POST: What Can Data Visualization Learn from Feminism?

Paxtyn Merten (Northwestern University) has written an article in Storybench, a publication of the NU School of Journalism, discussing the work of Catherine D’Ignazio (Emerson College) on data literacy and feminism. In “What Can Data Visualization Learn from Feminism?,” Merten summarizes six points given by D’Ignazio to encourage “a feminist perspective on the design of ...

RECOMMENDED: Ideologies of Boring Things: The Internet and Infrastructures of Race

Emily Drabinski (Long Island University) has published “Ideologies of Boring Things: The Internet and Infrastructures of Race,” a review of Safiya Umoja Noble’s (University of Southern California) forthcoming Algorithms of Oppression: How Search Engines Reinforce Racism in the Los Angeles Review of Books. Drabinski’s review draws attention to the ways infrastructures can be visible or invisible ...

POST: What Next-Gen Digital Humanities Looks Like

Jennifer Howard (EdSurge) has written an article entitled “What Next-Gen Digital Humanities Looks Like,” detailing the recent NEH Office of Digital Humanities Project Directors’ Meeting in celebration of its ten years in existence. The program featured talks by ODH grant recipients, discussion of the broader history of humanities computing and contemporary DH, and a keynote ...

POST: University Futures, Library Futures: a multi-dimensional model of US higher education institutions

Rona Stein (OCLC) has published a post on the Hanging Together blog entitled “University Futures, Library Futures: a multi-dimensional model of US higher education institutions,” which reports on a collaborative project between OCLC and Ithaka S+R, supported by the Mellon Foundation. The project involved developing a model and a framework for use in “exploring emerging ...

POST: Building Collaboration between Wikipedia and West Virginia University Libraries

From the special edition of #DLFcontribute, Kelly Doyle (West Virginia University Libraries) and Ashleigh D. Coren (University of Maryland, College Park) discuss how they leveraged Wikimedia Foundation’s #1lib1ref (1 librarian, 1 reference) campaign “to highlight how librarians use Wikipedia to fill in public knowledge gaps about local and marginalized knowledge.” We wanted to challenge our participants’ preconceived ...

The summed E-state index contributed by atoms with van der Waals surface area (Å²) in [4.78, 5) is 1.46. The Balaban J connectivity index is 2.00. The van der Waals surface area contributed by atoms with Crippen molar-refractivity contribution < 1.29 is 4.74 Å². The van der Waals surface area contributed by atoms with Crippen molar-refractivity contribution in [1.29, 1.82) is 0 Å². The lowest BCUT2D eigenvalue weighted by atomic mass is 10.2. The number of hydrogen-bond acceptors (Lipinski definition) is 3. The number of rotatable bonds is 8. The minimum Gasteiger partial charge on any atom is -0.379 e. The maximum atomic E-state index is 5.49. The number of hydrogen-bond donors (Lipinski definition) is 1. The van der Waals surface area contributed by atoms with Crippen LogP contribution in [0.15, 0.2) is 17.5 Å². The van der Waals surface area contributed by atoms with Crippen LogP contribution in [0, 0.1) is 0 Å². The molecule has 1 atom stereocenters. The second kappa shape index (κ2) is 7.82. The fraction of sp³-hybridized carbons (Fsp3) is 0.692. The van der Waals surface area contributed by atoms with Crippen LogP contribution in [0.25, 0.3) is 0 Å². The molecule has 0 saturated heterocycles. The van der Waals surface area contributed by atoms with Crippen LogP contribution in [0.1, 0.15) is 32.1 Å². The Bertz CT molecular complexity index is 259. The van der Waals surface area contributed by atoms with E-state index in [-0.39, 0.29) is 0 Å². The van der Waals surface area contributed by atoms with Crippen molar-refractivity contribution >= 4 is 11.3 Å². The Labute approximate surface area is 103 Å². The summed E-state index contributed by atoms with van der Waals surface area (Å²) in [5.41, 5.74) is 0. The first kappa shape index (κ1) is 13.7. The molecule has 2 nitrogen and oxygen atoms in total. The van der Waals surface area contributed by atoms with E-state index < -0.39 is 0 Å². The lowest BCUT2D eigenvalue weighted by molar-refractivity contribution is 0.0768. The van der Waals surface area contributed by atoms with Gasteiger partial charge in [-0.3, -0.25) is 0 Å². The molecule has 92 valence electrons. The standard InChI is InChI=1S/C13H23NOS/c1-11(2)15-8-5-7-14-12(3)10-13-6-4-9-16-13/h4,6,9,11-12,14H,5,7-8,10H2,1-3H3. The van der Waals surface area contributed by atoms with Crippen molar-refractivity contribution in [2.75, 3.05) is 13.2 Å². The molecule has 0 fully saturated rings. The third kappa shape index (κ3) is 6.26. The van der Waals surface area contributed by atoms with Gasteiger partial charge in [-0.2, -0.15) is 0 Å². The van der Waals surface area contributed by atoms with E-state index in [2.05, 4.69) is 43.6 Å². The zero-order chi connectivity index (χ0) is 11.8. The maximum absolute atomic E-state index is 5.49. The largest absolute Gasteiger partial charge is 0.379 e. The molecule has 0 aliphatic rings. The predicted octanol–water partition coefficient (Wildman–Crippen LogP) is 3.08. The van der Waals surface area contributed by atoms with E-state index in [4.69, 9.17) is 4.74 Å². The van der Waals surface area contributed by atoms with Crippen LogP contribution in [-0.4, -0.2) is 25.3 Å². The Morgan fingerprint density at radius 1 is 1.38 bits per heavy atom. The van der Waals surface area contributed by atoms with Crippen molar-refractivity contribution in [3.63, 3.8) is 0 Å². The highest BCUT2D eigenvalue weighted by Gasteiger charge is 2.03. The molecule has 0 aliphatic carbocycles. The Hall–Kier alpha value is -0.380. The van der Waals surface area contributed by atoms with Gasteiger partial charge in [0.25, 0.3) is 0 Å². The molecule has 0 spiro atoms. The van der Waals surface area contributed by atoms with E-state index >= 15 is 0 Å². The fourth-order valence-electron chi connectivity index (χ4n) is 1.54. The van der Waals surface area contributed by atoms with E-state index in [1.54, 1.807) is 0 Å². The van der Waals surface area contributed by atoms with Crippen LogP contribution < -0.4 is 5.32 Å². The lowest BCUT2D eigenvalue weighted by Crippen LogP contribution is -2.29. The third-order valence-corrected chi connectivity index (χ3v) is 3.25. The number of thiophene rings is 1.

POST: Race, Print, and Digital Humanities: Pedagogical Approaches

AHA Today, the blog for the American Historical Association, has published a post by Amy E. Earhart and Maura Ives (both Texas A&M), “Race, Print, and Digital Humanities: Pedagogical Approaches.” The authors describe the teaching of a graduate and undergraduate course at Texas A&M that applied “the methods of book history—enumerative bibliography and scholarly editing—to the ...

POST: On creating tools with intentionality: a #BlackDigArchive recap

Becca Quon (DLF) has published a write-up of her experience attending the Digital Blackness in the Archive symposium for the Digital Library Federation’s website. Quon summarizes the purpose of the symposium, “which brought together DocNow community members to ‘address issues at the intersection of archival practice and the existence of Black people on the web and social media.'” Quon also ...

POST: What We Know and What They Know: Scholarly Communication, Usability, and Un-Usability

In a post for the ACRLog entitled, “What We Know and What They Know: Scholarly Communication, Usability, and Un-Usability,” Dylan Burns (Utah State University) considers the usability of library collections in relation to the growing use of SciHub, #Icanhazpdf, and #Twitterlibraryloan. He points out that students at his institution use SciHub because, as they have reported ...

POST: Memory Lab Network: An interview with Project Manager Lorena Ramirez-Lopez

Jaime Mears (LoC) has posted an interview with Lorena Ramírez-López (the Memory Lab Network) on The Signal, the Library of Congress’ digital stewardship blog. Ramírez-López, the Project Manager for the Memory Lab Network, has been hosting weekly FAQ sessions for potential partners interested in applying to the newly formed network. Funded by an Institute of ...

POST: Collections as Data & Information Literacy

John Russell (Penn State University, and dh+lib contributing editor) and Allyssa Bruce (Kansas State University) explore the intersection of library collections and information literacy in a guest post for the Collections as Data project. In “Collections as Data & Information Literacy,” Russell and Bruce approach the Santa Barbara Statement on Collections as Data from the ...

POST: Social Networks and Archival Context (SNAC), Phase II

The University of Virginia has announced the second phase of the Social Networks and Archival Context cooperative program, funded by The Andrew W. Mellon Foundation, in a post on the U.S. National Archives Blog. Known as SNAC, the program began in 2010 with funding from the NEH and aimed to “explore the feasibility of extracting ...